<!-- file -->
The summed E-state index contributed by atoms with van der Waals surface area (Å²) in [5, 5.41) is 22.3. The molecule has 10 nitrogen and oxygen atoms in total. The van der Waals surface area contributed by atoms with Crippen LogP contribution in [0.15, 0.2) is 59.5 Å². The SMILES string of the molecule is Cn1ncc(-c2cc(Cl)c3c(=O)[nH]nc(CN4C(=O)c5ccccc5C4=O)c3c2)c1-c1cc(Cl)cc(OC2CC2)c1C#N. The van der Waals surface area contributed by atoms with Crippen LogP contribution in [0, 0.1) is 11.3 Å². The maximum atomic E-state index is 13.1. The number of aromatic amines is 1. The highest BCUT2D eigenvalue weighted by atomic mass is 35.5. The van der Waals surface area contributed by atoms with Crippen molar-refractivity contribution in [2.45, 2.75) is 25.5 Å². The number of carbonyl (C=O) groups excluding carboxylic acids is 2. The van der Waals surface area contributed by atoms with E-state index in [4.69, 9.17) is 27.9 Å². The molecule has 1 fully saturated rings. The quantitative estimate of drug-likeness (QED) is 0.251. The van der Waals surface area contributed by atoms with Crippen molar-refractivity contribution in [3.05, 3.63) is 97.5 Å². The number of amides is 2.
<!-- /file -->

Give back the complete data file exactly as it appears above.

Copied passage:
The summed E-state index contributed by atoms with van der Waals surface area (Å²) in [5, 5.41) is 22.3. The molecule has 10 nitrogen and oxygen atoms in total. The van der Waals surface area contributed by atoms with Crippen LogP contribution in [0.15, 0.2) is 59.5 Å². The SMILES string of the molecule is Cn1ncc(-c2cc(Cl)c3c(=O)[nH]nc(CN4C(=O)c5ccccc5C4=O)c3c2)c1-c1cc(Cl)cc(OC2CC2)c1C#N. The van der Waals surface area contributed by atoms with Crippen LogP contribution in [0, 0.1) is 11.3 Å². The maximum atomic E-state index is 13.1. The number of aromatic amines is 1. The highest BCUT2D eigenvalue weighted by atomic mass is 35.5. The van der Waals surface area contributed by atoms with Crippen molar-refractivity contribution in [2.45, 2.75) is 25.5 Å². The number of carbonyl (C=O) groups excluding carboxylic acids is 2. The van der Waals surface area contributed by atoms with E-state index in [4.69, 9.17) is 27.9 Å². The molecule has 1 fully saturated rings. The quantitative estimate of drug-likeness (QED) is 0.251. The van der Waals surface area contributed by atoms with Crippen molar-refractivity contribution in [3.05, 3.63) is 97.5 Å². The number of amides is 2.